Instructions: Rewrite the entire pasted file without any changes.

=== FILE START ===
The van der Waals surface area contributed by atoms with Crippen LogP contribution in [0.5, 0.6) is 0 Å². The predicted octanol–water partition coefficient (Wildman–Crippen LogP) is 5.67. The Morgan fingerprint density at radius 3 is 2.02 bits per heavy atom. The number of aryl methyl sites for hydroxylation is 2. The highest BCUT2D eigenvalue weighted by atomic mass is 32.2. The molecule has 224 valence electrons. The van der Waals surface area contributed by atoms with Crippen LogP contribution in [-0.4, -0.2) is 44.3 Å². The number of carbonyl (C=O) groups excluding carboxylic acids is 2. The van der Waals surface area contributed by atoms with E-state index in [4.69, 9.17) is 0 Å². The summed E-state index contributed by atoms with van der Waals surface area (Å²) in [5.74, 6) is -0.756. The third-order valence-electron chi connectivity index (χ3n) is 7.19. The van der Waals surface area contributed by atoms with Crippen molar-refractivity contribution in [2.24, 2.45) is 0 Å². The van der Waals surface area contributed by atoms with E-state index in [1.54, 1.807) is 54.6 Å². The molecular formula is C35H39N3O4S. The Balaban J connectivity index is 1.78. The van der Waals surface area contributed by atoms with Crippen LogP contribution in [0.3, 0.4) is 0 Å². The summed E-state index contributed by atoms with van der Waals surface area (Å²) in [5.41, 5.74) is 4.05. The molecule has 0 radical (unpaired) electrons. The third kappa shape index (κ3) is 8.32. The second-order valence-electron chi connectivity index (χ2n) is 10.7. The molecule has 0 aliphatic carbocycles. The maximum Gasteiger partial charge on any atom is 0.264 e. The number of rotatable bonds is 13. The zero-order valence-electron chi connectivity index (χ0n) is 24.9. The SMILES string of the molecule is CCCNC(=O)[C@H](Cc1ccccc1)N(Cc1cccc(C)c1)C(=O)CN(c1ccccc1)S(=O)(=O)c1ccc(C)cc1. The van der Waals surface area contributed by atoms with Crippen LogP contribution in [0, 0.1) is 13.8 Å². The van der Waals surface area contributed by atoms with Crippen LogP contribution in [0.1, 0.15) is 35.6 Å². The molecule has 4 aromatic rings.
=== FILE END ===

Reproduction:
The van der Waals surface area contributed by atoms with Crippen LogP contribution in [0.5, 0.6) is 0 Å². The predicted octanol–water partition coefficient (Wildman–Crippen LogP) is 5.67. The Morgan fingerprint density at radius 3 is 2.02 bits per heavy atom. The number of aryl methyl sites for hydroxylation is 2. The highest BCUT2D eigenvalue weighted by atomic mass is 32.2. The molecule has 224 valence electrons. The van der Waals surface area contributed by atoms with Crippen LogP contribution in [-0.4, -0.2) is 44.3 Å². The number of carbonyl (C=O) groups excluding carboxylic acids is 2. The van der Waals surface area contributed by atoms with E-state index in [4.69, 9.17) is 0 Å². The summed E-state index contributed by atoms with van der Waals surface area (Å²) in [5.74, 6) is -0.756. The third-order valence-electron chi connectivity index (χ3n) is 7.19. The van der Waals surface area contributed by atoms with Crippen molar-refractivity contribution in [2.24, 2.45) is 0 Å². The van der Waals surface area contributed by atoms with E-state index in [1.54, 1.807) is 54.6 Å². The molecular formula is C35H39N3O4S. The Balaban J connectivity index is 1.78. The van der Waals surface area contributed by atoms with Crippen LogP contribution in [0.3, 0.4) is 0 Å². The summed E-state index contributed by atoms with van der Waals surface area (Å²) in [5.41, 5.74) is 4.05. The molecule has 0 radical (unpaired) electrons. The third kappa shape index (κ3) is 8.32. The second-order valence-electron chi connectivity index (χ2n) is 10.7. The molecule has 0 aliphatic carbocycles. The maximum Gasteiger partial charge on any atom is 0.264 e. The number of rotatable bonds is 13. The zero-order valence-electron chi connectivity index (χ0n) is 24.9. The SMILES string of the molecule is CCCNC(=O)[C@H](Cc1ccccc1)N(Cc1cccc(C)c1)C(=O)CN(c1ccccc1)S(=O)(=O)c1ccc(C)cc1. The van der Waals surface area contributed by atoms with Crippen LogP contribution in [0, 0.1) is 13.8 Å². The van der Waals surface area contributed by atoms with Crippen LogP contribution in [0.1, 0.15) is 35.6 Å². The molecule has 4 aromatic rings.